Major law firms looking for ways to increase diversity in their ranks are increasingly opting to recruit women ready to make a lateral move from one firm to another.
The strategy benefits the hiring firms, who can then offer a more diverse team to their clients, and women, who find they often gain more business opportunities from an employer seeking new talent.
Since 2015, the number of women recruited by large firms has steadily increased, according to a Bloomberg Law analysis. Through March 25 of this year, data showed roughly one third of lateral partner placements among Am Law 200 law firms were women, though coronavirus and accompanying economic problems remain an X-factor for future hiring.
“Only time will truly tell the effect on these numbers for the rest of 2020, but the current dynamics in the market will certainly pressure test firms on initiatives in this space,” said Mary Rosenfeld D’Eramo, vice president of operations at attorney placement firm Mestel & Company.
Whatever the future holds, women are making their mark in the lateral market. Pressure from clients on firms to increase diversity in their ranks and reverberations from the #MeToo movement are among the main reasons recruiters and legal industry experts say there are more women lateral hires than before.
Societal and Lateral Movements
Suzanne Kane, managing director for MLegal Group, has spent more than 20 years as a recruitment leader both inside and outside law firms. When she joined MLegal in 2017, she and her team in San Francisco made it a priority to advocate for female attorneys.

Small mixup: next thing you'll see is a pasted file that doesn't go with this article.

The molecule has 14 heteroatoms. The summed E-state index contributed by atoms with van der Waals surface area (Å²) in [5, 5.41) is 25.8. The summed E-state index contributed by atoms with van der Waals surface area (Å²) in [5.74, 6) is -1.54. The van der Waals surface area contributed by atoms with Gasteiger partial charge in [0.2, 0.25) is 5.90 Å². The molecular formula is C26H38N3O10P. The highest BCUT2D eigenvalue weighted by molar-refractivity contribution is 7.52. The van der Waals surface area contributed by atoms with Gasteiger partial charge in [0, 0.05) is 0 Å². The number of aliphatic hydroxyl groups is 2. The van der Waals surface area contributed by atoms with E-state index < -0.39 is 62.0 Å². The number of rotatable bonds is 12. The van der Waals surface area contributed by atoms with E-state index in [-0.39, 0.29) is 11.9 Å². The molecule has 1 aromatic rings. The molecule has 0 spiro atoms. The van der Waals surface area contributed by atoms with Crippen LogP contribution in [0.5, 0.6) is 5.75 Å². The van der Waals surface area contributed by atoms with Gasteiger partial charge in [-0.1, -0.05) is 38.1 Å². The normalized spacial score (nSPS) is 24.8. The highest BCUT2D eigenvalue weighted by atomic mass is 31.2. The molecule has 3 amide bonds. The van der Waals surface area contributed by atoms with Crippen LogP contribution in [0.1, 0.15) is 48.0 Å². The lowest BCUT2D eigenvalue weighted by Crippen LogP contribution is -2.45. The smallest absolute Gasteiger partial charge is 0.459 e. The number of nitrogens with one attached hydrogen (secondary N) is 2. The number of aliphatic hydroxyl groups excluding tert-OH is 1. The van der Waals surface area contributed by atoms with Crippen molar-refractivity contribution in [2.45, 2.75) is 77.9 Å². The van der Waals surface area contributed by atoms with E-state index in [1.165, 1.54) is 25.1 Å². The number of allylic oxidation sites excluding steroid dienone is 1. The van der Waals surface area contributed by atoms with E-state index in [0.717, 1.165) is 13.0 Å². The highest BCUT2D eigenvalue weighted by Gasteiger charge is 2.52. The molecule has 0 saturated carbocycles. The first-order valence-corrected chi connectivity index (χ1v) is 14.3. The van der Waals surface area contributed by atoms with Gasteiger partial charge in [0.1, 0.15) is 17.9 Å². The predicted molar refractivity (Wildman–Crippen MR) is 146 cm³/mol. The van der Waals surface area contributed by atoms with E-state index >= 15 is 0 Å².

Even given their focus, Kane was surprised when the 2019 numbers came in. Last year nearly 50% of partner placements into law firms made by Kane and her team in the Bay Area were women.
“I was shocked that the number got up that high,” Kane said.
“There’s no question that we see an increased demand, specifically for women attorneys,” D’Eramo said.
An analysis by Bloomberg Law also shows a noticeable uptick in the number of women partners moving to new firms.
According to the data, the percentage of women hired at Am Law 100 firms has increased over the last five years. Of those laterals hired in 2015, 23.6% were women, a number that rose to 30.3% in 2019. In the same time period for the Am Law 200 the percentage of women laterals grew from 23.3% to 29.2%.
There are plenty of drivers that could be behind this growth.
“I do not think it’s a coincidence that it’s happening on the heels of the #MeToo movement,” said Kane, who noted it’s empowered women lawyers to be more assertive about their careers.
Kane added there’s also a generational component, as female millennials seem more comfortable saying, “I want more and I want better,” than women lawyers in the past.
There’s been a “cosmic shift” in recruiting, and there’s intent where there never was before when it comes to diversity, D’Eramo said.
In 2017, the Diversity Lab partnered with law firms to launch “the Mansfield Rule,” which required that women and minorities comprise at least 30% of the candidates for leadership and governance roles, equity partner promotions, and lateral positions. Clients also have called on firms to bring them teams filled with diverse attorneys.
“Before it was more of an afterthought of the conversation,” D’Eramo said. “It came at the tail end of a meeting and now it’s core to the conversation.”
Pam Miller, head of O’Melveny & Myers’ lateral hiring, said there’s been an increased demand for diverse teams from the firms’ core clients and clients are becoming more and more sophisticated in how they evaluate diversity.